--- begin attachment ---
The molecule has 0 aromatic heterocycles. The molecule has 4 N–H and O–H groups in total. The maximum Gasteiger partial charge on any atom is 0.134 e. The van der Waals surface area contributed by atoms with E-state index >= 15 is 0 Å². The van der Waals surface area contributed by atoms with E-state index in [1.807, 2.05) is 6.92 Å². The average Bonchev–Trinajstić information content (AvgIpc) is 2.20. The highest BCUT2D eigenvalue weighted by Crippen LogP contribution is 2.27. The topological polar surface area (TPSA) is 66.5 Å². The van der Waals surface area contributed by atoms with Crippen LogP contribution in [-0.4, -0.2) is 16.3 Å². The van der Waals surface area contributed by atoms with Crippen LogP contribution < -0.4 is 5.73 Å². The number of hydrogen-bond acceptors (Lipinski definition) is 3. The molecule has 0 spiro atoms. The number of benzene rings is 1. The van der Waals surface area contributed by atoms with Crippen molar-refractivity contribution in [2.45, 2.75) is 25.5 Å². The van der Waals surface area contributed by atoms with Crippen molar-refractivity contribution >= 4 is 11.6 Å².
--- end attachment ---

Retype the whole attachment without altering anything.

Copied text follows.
The molecule has 0 aromatic heterocycles. The molecule has 4 N–H and O–H groups in total. The maximum Gasteiger partial charge on any atom is 0.134 e. The van der Waals surface area contributed by atoms with E-state index >= 15 is 0 Å². The van der Waals surface area contributed by atoms with E-state index in [1.807, 2.05) is 6.92 Å². The average Bonchev–Trinajstić information content (AvgIpc) is 2.20. The highest BCUT2D eigenvalue weighted by Crippen LogP contribution is 2.27. The topological polar surface area (TPSA) is 66.5 Å². The van der Waals surface area contributed by atoms with Crippen LogP contribution in [-0.4, -0.2) is 16.3 Å². The van der Waals surface area contributed by atoms with Crippen LogP contribution < -0.4 is 5.73 Å². The number of hydrogen-bond acceptors (Lipinski definition) is 3. The molecule has 0 spiro atoms. The number of benzene rings is 1. The van der Waals surface area contributed by atoms with Crippen molar-refractivity contribution in [2.45, 2.75) is 25.5 Å². The van der Waals surface area contributed by atoms with Crippen molar-refractivity contribution >= 4 is 11.6 Å².